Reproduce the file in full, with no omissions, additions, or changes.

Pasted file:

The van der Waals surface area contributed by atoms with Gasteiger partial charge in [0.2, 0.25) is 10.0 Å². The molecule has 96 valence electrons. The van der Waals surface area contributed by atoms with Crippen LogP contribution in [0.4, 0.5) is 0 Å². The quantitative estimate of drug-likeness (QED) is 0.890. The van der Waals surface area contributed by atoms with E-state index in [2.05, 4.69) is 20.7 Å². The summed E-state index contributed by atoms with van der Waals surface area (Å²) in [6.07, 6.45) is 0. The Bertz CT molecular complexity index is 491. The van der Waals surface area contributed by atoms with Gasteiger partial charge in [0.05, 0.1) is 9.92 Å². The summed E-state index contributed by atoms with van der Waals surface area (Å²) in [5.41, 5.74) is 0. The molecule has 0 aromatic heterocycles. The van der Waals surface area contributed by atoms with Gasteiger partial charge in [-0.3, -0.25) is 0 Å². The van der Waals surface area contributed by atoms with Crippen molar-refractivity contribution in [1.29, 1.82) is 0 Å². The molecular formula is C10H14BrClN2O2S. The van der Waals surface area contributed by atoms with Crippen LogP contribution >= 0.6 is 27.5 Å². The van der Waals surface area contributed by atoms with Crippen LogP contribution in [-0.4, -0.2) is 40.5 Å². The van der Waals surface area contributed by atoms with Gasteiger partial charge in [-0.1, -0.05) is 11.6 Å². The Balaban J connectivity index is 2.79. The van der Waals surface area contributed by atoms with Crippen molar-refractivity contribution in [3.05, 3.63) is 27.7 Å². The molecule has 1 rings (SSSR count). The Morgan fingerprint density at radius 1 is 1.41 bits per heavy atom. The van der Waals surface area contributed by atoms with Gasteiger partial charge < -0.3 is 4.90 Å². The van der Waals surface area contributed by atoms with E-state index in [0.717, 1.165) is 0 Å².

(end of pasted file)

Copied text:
The van der Waals surface area contributed by atoms with Gasteiger partial charge in [0.2, 0.25) is 10.0 Å². The molecule has 96 valence electrons. The van der Waals surface area contributed by atoms with Crippen LogP contribution in [0.4, 0.5) is 0 Å². The quantitative estimate of drug-likeness (QED) is 0.890. The van der Waals surface area contributed by atoms with E-state index in [2.05, 4.69) is 20.7 Å². The summed E-state index contributed by atoms with van der Waals surface area (Å²) in [6.07, 6.45) is 0. The Bertz CT molecular complexity index is 491. The van der Waals surface area contributed by atoms with Gasteiger partial charge in [0.05, 0.1) is 9.92 Å². The summed E-state index contributed by atoms with van der Waals surface area (Å²) in [5.41, 5.74) is 0. The molecule has 0 aromatic heterocycles. The van der Waals surface area contributed by atoms with Gasteiger partial charge in [-0.3, -0.25) is 0 Å². The van der Waals surface area contributed by atoms with Crippen molar-refractivity contribution in [1.29, 1.82) is 0 Å². The molecular formula is C10H14BrClN2O2S. The van der Waals surface area contributed by atoms with Crippen LogP contribution >= 0.6 is 27.5 Å². The van der Waals surface area contributed by atoms with Crippen LogP contribution in [-0.4, -0.2) is 40.5 Å². The van der Waals surface area contributed by atoms with Gasteiger partial charge in [-0.1, -0.05) is 11.6 Å². The Balaban J connectivity index is 2.79. The van der Waals surface area contributed by atoms with Crippen molar-refractivity contribution in [3.05, 3.63) is 27.7 Å². The molecule has 1 rings (SSSR count). The Morgan fingerprint density at radius 1 is 1.41 bits per heavy atom. The van der Waals surface area contributed by atoms with Gasteiger partial charge < -0.3 is 4.90 Å². The van der Waals surface area contributed by atoms with E-state index in [0.717, 1.165) is 0 Å².